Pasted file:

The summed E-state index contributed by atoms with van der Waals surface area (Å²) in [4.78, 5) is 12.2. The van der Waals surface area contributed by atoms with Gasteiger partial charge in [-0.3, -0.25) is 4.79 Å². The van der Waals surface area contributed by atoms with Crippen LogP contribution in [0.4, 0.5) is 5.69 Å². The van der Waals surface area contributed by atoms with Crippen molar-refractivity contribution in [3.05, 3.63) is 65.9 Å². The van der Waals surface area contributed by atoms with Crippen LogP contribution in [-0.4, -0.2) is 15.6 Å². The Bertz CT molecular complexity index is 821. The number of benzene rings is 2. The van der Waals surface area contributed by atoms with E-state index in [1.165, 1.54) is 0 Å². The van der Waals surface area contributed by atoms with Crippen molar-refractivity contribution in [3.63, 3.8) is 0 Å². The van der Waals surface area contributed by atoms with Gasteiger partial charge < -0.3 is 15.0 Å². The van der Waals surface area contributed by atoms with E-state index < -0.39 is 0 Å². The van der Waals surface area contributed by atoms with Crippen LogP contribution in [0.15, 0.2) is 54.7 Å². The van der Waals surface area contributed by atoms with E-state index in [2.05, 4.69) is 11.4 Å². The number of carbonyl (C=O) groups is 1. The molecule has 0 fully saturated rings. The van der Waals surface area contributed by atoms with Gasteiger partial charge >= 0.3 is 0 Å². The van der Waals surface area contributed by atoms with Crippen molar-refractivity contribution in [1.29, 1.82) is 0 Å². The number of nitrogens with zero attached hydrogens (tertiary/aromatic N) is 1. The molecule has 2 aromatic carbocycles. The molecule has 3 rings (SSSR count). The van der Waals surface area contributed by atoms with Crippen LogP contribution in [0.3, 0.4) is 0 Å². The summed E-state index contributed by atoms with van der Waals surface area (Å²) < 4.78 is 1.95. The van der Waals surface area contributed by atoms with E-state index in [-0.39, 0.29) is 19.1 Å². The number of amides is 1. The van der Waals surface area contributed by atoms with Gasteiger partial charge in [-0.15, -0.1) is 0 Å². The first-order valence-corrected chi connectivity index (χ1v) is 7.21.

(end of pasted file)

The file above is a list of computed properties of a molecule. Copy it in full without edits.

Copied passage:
The summed E-state index contributed by atoms with van der Waals surface area (Å²) in [4.78, 5) is 12.2. The van der Waals surface area contributed by atoms with Gasteiger partial charge in [-0.3, -0.25) is 4.79 Å². The van der Waals surface area contributed by atoms with Crippen LogP contribution in [0.4, 0.5) is 5.69 Å². The van der Waals surface area contributed by atoms with Crippen molar-refractivity contribution in [3.05, 3.63) is 65.9 Å². The van der Waals surface area contributed by atoms with Crippen LogP contribution in [-0.4, -0.2) is 15.6 Å². The Bertz CT molecular complexity index is 821. The number of benzene rings is 2. The van der Waals surface area contributed by atoms with E-state index in [1.165, 1.54) is 0 Å². The van der Waals surface area contributed by atoms with Crippen molar-refractivity contribution in [3.63, 3.8) is 0 Å². The van der Waals surface area contributed by atoms with Gasteiger partial charge < -0.3 is 15.0 Å². The van der Waals surface area contributed by atoms with E-state index < -0.39 is 0 Å². The van der Waals surface area contributed by atoms with Crippen LogP contribution in [0.15, 0.2) is 54.7 Å². The van der Waals surface area contributed by atoms with E-state index in [2.05, 4.69) is 11.4 Å². The number of carbonyl (C=O) groups is 1. The molecule has 0 fully saturated rings. The van der Waals surface area contributed by atoms with Gasteiger partial charge >= 0.3 is 0 Å². The van der Waals surface area contributed by atoms with Crippen molar-refractivity contribution in [1.29, 1.82) is 0 Å². The number of nitrogens with zero attached hydrogens (tertiary/aromatic N) is 1. The molecule has 2 aromatic carbocycles. The molecule has 3 rings (SSSR count). The van der Waals surface area contributed by atoms with Crippen LogP contribution in [0.3, 0.4) is 0 Å². The summed E-state index contributed by atoms with van der Waals surface area (Å²) < 4.78 is 1.95. The van der Waals surface area contributed by atoms with E-state index in [-0.39, 0.29) is 19.1 Å². The number of amides is 1. The van der Waals surface area contributed by atoms with Gasteiger partial charge in [-0.15, -0.1) is 0 Å². The first-order valence-corrected chi connectivity index (χ1v) is 7.21.